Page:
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Date: -- (:)
From: Daniel_Bünzli <daniel.buenzli@e...>
Subject: Re: [Caml-list] Nesting Modules
e 2 nov. 05 à 03:03, Chris King a écrit :

> One way to do what you're looking to do, is to write in top.ml:
>
> module Bottom = Bottom
>
> This will essentially re-export Bottom in Top.  Unfortunately, this
> requires that you link bottom.cmo in with your code, which causes
> Bottom to be visible at the top level.

It will not be visible to the user if you don't provide bottom.cmi.  
The problem of linking can be alleviated by packing everything in a  
cma library. In other words what you can do is

 > echo 'let f x = x' > bottom.ml
 > echo 'module Bottom = Bottom' > top.ml
 > ocamlc -c bottom.ml
 > ocamlc -c top.ml
 > ocamlc -a -o toplib.cma bottom.cmo top.cmo
 > rm bottom.cmi
 > ocaml toplib.cma
         Objective Caml version 3.09.0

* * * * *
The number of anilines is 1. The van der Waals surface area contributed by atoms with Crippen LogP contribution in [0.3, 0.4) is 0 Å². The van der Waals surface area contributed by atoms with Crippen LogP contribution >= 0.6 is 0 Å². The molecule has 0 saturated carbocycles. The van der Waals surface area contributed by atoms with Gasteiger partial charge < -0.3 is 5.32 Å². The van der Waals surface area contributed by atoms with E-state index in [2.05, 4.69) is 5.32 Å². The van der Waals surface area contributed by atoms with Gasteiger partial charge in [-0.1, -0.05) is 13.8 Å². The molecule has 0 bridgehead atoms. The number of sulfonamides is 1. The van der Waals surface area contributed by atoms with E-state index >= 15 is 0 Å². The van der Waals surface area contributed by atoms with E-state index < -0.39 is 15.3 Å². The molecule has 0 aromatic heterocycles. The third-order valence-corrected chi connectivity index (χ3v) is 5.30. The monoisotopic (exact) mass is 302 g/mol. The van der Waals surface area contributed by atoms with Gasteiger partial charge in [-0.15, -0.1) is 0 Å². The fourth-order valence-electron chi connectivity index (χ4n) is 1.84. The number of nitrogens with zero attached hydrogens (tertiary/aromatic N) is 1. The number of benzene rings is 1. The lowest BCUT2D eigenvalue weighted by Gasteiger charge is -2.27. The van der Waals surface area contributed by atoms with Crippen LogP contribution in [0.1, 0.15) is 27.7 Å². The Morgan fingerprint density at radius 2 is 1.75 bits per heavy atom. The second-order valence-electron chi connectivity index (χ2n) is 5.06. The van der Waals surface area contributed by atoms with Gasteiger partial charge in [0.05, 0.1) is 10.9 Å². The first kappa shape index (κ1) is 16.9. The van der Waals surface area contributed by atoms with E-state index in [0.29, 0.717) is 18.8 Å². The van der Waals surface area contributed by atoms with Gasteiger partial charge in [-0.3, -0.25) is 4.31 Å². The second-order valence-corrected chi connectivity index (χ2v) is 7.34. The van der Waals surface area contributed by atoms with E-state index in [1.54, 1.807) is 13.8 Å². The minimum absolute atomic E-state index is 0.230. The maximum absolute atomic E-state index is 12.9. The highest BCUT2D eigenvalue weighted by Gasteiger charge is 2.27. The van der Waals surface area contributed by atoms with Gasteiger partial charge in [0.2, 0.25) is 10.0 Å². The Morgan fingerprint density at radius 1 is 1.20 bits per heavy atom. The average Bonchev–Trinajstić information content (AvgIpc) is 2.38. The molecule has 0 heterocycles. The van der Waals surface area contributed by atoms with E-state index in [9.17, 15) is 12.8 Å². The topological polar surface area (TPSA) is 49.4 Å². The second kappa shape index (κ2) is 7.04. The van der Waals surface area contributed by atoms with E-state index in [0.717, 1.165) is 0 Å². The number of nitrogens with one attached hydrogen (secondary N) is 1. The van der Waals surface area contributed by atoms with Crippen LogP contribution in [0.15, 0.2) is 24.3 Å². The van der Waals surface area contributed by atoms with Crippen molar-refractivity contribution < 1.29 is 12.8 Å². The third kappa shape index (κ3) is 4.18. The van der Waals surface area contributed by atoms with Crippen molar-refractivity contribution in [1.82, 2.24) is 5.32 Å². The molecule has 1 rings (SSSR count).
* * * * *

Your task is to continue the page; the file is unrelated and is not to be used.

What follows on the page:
# Bottom.f;;
Unbound value Bottom.f
# Top.Bottom.f;;
- : 'a -> 'a = <fun>

When you want to link an executable using Top you now need to specify  
toplib.cma (instead of top.cmo).

Note that using 'include' poses the same problems of visibility and  
linking so you will have to adopt the same technique. In fact I think  
that 'module Bottom = Bottom' is exactly the same as 'module Bottom =  
struct include Bottom end', the former being more obvious. 'include'  
is only usefull if you need to extend the structure with new  
elements, e.g. 'module Bottom = struct include Bottom let g x = ...  
end'.

Daniel